Lawrence Ulfik

+ Follow
since Apr 19, 2015
Merit badge: bb list bbv list
For More
Apples and Likes
Apples
Total received
0
In last 30 days
0
Total given
0
Likes
Total received
3
Received in last 30 days
0
Total given
0
Given in last 30 days
0
Forums and Threads
Scavenger Hunt
expand First Scavenger Hunt

Recent posts by Lawrence Ulfik

I am a little old, and have had two major surgeries in '21, so have been unabe to gather firewood this past year.  My woodshed holds about 9 cords of wood, and it was half full at the beginning of this heating season.  We have a well insulated house and in winter use the wood for cooking and heating.  I have my propane tanks turned off and they have been off for sevaral years.  They are almost full.  I am about 3 days away from using the remainder of our wood.  It is cold as a cod outside and we are expecting snow, sleet, and more cold weather in the coming days and months.   I've been supplementing the seasoned wood with some of the pine i cut up last year by splitting it and mixing it with the seasoned wood.  The 18 inch pieces when split are too wet to really work well so I will not continue that for the next days until I run out of seasoned wood.  I'll split the logs and stack them and start using propane and induction for cooking.  Luckily, I have lots of standing pine and some still standing ash that I can start to harvest, cut into pieces, split and stack for next year.  I do not usually season for more than about 8-10 months which seems to yield wood that is about 15% moisture level, and burns well.  Yes, I burn pine!  It works well and leaves a lot less ash than oak, it seems.  I heated all last year with pine until this year,  the remainder of my woodshed is hardwoods of various species.  I was able to accumulate the needed tools to accomplish heating with wood.  I hydraulically split wood sort of as a meditation and treat stacking it in a similar fashion.  It allows me to feel my body move with power and energy, which is very helpful in keeping fit.  We grow a lot of our own food, can our fruit, make hot pepper jelly, and have lamb galore and a lot of beautiful shorn finnsheep wool to keep us fed, busy and warm.  I look at the ancillary hidden costs of using fossil fuel to heat our house, and try to balance the labor I pay for fire wood against the destruction that fossil fuels have had on our planet.  Nothing is free, and life is an expense whatever we do!  Luckily the sun provides almost all of our electrical grid based power, and grows our food!  The food we eat is sourced from our composted, no till, garden beds; using organic compost from our local area supplemented by sheep manure and leaves.  I know where the seed comes from, and what goes into the food we eat. Sure we supplement that with fresh lettuce and veggies in season, and salad stuff, and are by no means self sufficient until spring when we can grow our own greens again.  So, burning wood is just part of our lives and has been for the past 12 years.  I will continue that practice until I am no longer able to do it.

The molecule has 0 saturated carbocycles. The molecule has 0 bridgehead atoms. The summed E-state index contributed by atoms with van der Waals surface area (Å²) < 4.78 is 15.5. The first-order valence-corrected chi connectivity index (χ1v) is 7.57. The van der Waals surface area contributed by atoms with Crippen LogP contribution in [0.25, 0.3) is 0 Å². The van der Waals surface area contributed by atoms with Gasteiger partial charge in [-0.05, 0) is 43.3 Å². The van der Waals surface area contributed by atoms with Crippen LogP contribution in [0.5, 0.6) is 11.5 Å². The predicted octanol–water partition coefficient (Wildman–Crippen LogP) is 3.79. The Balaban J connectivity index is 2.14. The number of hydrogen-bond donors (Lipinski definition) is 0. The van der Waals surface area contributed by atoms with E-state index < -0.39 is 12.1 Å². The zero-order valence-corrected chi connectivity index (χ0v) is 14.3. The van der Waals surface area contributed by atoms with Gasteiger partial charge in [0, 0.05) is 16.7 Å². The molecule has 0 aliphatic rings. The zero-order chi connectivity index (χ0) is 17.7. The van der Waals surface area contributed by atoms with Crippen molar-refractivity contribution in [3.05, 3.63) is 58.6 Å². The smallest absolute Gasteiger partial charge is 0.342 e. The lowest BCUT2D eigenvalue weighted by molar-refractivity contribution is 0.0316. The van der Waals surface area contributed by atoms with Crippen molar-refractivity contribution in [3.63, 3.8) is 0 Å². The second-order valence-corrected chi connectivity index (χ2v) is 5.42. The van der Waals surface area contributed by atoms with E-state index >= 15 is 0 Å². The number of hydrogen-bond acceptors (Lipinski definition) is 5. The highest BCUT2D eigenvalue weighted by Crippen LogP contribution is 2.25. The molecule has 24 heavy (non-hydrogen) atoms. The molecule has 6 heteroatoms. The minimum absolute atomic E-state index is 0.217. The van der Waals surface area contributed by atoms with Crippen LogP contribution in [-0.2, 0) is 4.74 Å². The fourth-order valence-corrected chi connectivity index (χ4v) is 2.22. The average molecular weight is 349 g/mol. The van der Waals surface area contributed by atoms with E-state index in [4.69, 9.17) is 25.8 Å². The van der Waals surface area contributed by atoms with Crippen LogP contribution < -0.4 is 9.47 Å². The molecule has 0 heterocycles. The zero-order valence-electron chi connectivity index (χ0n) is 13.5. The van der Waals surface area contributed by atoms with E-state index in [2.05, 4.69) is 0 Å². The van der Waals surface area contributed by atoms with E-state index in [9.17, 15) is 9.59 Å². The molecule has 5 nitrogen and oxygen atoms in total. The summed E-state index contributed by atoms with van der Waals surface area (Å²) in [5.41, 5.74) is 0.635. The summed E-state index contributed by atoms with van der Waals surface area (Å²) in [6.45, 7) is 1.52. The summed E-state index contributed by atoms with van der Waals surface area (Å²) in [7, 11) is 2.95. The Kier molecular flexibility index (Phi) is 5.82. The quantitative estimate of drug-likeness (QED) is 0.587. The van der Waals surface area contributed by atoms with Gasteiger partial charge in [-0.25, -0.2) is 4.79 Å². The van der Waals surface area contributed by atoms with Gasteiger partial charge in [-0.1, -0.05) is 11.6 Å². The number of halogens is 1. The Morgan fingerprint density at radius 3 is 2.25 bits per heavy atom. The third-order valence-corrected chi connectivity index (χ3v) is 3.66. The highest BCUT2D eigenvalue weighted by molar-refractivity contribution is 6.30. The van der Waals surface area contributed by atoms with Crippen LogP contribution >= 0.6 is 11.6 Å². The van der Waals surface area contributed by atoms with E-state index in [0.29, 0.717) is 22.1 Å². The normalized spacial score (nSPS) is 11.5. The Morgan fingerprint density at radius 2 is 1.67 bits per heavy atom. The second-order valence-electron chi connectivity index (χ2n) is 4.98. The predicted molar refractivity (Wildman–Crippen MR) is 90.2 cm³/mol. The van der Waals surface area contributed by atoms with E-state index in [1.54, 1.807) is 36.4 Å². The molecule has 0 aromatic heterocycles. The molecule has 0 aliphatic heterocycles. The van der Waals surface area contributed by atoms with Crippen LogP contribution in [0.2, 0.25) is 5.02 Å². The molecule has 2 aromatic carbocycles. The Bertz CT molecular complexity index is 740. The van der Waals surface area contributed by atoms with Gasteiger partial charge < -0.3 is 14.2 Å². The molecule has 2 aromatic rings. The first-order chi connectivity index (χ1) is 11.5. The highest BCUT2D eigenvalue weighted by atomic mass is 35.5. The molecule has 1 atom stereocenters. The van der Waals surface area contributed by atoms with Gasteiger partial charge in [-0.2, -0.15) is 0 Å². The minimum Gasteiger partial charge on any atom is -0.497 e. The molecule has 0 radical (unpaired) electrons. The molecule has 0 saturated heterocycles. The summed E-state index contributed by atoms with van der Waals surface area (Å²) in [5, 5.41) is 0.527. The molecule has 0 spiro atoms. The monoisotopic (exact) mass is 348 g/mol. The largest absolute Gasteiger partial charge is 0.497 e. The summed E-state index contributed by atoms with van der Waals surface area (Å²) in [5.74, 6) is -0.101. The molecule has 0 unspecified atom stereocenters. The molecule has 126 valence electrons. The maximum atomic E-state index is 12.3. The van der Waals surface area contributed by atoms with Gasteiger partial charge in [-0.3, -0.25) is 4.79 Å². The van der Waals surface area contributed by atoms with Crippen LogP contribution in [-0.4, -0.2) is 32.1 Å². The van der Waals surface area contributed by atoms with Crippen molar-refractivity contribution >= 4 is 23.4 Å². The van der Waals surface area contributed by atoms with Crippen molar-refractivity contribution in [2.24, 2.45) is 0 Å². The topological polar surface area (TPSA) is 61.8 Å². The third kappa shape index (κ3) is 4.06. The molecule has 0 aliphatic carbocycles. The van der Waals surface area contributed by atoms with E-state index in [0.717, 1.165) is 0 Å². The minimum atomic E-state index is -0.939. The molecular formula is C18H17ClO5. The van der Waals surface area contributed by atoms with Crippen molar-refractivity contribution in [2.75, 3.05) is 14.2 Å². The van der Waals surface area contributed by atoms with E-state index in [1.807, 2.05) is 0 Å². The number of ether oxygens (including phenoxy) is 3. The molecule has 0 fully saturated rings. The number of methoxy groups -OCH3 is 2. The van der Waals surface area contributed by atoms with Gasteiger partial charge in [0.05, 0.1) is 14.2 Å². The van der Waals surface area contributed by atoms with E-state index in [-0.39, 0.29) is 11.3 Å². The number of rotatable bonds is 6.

1 year ago
Travis, is there a good link you can share about installing Page fencing?  I read your posts and agree that putting up a decent fence is a good idea.  I plan to fence in about 2/3 acre of pasture for raising 4 sheep, two of which are rams.  They're rambunctious so controlling them and keeping them away from their female siblings and moms is imperative and they need protecting from predators [we have bobcat, fishers, coyote, bear, and some stray dogs].  I'm checking local suppliers as well, so far I have two that provide this product.  I'm looking at the product that Stay-Tuff produces 48 inch high and 4x4 galvanized.  Any help you may have is appreciated.
5 years ago
Miguel, What is the diameter of the barrel you plan to use?  My 55-gallon drum rocket stove, which is surrounding the burn chimney, gets to over 500 degf and I have actually measured temperatures greater than the range in my little infra red laser temperature sensor.  In such a small space you are designing, the size of the barrel and the heat output would drive you out of the space if allowed to get really hot.  So, heating such a small space would only require a very small rocket stove, usually not recommended in articles that I have read which say that 6-8 inch piping can be used.  Whatever you do, and whatever size of your rocket stove, make sure the walls in the corner are insulated with a metal "air wall" that has about 1 inch to 2 inches of clearance between the wall and the metal, also at the bottom of the air wall.  This allows air in to circulate by convection, thereby keeping the building wall cooler.  Also the wall behind the barrel should be fireproof.  If the system is designed properly the exit chimney temperature will be quite low in use, UNLESS THERE IS A PROBLEM, the normal 100-120 degf exit temperature could be compromised causing a fire if you do not install the chimney feed through properly with sufficient clearance and non flammable materials to handle such emergency conditions [like a chimney fire, for example].  My rocket mass heater is in a non insulated, translucent plastic, greenhouse that is 10 feet X 20 feet and 9.5 feet high at the apex.  The mass is a 17 foot X 2 foot high x 2 foot wide rock wall of sedimentary rock [bluestone] with two courses of 8 inch pipe and 2 tees for the return and clean outs.  The chimney exits and is about 12 feet tall.  Therefore the total pipe length is about 46 feet.  It works OK even in February when we are starting seedlings.  As further assurance to keep our plants warm, we use row cover and a 1KW electric heater at night with the thermostat turned to the lowest setting just above freezing.  I have an air wall over my barrel and do not experience any overheating problems even at 500 degf.
6 years ago